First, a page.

As the COVID-19 pandemic dawned in Spring 2020, the federal government granted institutions of higher education a series of waivers and flexibilities that allowed them to continue functioning under radically different conditions. Schools were allowed to pay work-study wages for students whose employment was interrupted by COVID, for example, and didn’t have to count incomplete classes due to COVID in financial aid calculations. Domestic students were freed from financial aid verification requirements, and some international students were allowed to skip the visa interview process.
Now, with the Biden administration’s announcement that the national and public health emergencies declared in response to COVID will end May 11th, all of those accommodations are coming to an end, and institutions will have to make an adjustment.
“These waivers have been in place for three years, so schools have been really used to them,” said Jill Desjean, a senior policy analyst with the National Association of Student Financial Aid Administrators. “They’ll have to refamiliarize themselves with the ‘normal-normal,’ as opposed to the ‘new normal.’”
This adjustment may be an administratively complex process.
“The end of the national emergency doesn’t result in any kind of sudden drop-off,” said Desjean. “It sort of starts a clock. It’s not just as simple as, ‘Hey, everybody, on May 11th, you can’t do any of these things.'"
Individual flexibilities and waivers have their own expiration times. Some accommodations may end at the closure of terms or semesters or payment periods. Others may continue for a full academic year after the emergencies end. And deadlines will vary from school to school because they are based on the academic calendars of individual institutions.
“I think the trickiest piece will be just keeping track of all those dates,” said Desjean.
However, Desjean believes that most schools will be able to handle the transition.
“I don’t think that a lot of these waivers expiring is going to be dramatic because schools have some lead time,” she said. “They may have a whole extra semester, even a whole extra year to be able to prepare for the expiration of these waivers.”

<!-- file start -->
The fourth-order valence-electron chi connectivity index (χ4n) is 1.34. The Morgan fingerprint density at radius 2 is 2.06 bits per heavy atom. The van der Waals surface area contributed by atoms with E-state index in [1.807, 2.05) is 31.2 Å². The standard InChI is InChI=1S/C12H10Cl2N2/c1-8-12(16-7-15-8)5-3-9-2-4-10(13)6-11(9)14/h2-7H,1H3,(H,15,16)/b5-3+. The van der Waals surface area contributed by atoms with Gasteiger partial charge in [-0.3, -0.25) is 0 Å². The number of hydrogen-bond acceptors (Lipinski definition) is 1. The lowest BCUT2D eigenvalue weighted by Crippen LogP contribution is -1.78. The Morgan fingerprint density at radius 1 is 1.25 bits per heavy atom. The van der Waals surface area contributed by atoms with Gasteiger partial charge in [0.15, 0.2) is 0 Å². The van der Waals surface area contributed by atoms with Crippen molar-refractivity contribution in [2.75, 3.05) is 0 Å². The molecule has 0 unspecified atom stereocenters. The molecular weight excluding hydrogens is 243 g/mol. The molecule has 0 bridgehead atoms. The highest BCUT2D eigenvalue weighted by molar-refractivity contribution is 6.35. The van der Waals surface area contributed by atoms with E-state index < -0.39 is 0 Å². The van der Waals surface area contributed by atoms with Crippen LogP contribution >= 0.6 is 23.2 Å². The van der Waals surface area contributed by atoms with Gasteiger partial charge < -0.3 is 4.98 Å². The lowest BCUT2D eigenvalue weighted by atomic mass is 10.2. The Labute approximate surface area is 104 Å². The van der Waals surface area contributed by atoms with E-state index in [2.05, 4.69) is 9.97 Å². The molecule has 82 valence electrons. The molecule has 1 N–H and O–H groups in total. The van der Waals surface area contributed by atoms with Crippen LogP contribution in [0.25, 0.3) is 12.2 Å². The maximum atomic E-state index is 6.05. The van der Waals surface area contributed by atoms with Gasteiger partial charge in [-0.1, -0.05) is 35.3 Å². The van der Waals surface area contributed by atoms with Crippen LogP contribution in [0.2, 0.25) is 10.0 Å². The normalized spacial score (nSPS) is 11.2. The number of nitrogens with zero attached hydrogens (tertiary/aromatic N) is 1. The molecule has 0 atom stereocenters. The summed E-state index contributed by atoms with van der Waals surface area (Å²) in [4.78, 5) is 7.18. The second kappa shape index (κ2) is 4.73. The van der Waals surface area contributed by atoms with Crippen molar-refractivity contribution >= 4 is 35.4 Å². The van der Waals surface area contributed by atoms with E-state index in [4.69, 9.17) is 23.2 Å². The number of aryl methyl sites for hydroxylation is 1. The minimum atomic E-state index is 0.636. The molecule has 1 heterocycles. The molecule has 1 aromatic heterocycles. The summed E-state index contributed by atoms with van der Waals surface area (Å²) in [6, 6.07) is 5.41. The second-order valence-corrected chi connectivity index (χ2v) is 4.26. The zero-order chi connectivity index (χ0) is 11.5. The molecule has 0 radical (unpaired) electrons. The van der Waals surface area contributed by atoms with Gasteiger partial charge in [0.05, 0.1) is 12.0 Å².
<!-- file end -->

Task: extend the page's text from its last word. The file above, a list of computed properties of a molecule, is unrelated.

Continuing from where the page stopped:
Sarah Spreitzer, assistant vice president and chief of staff of government relations at the American Council on Education, agreed.
“I don’t think that any of this will come as a surprise or be difficult for institutions to comply with,” she said.
Part of this is because many of the flexibilities and waivers became less necessary as the pandemic’s impact lessened.
“I don’t know how common it is right now for a student to have their employment interrupted by a COVID-19 event,” said Desjean.
However, there is a chance that some pandemic changes might be made permanent.
“We’ll definitely be working with our institutions to understand if there were things that worked well under the flexibilities and if there are things that we are going to advocate for continuing with the administration and with Congress,” said Spreitzer.
One possibility might be the loosening of rules that allowed some international students who came from visa waiver countries to skip the interview process.
“I think that some of the flexibilities really helped the Department of State address the visa backlog,” said Spreitzer. “It would be great if they could somehow continue.”
Another prospect could be changes to rules that require double-checking some students’ FAFSA information, which can require significant time and effort by students.
“[The Department of Education] has been willing, over the past few years, to acknowledge what a burden it is for students to complete their verification process and what a barrier it can be for them,” said Desjean. “I could see the department looking at those flexibilities more carefully and possibly keeping those in the future.”
It is possible that the end of the pandemic emergencies will effect higher ed in ways beyond the end of the affordances granted by the Department of Education. Changes in who is responsible for paying for COVID tests and treatments could affect campuses, for example. According to Spreitzer, additional specifics should be available from the government soon.
“I think the administration will likely be putting together guidance or announcements of when things are ending as they get closer to May 11th,” she said.
Jon Edelman can be reached at JEdelman@DiverseEducation.com.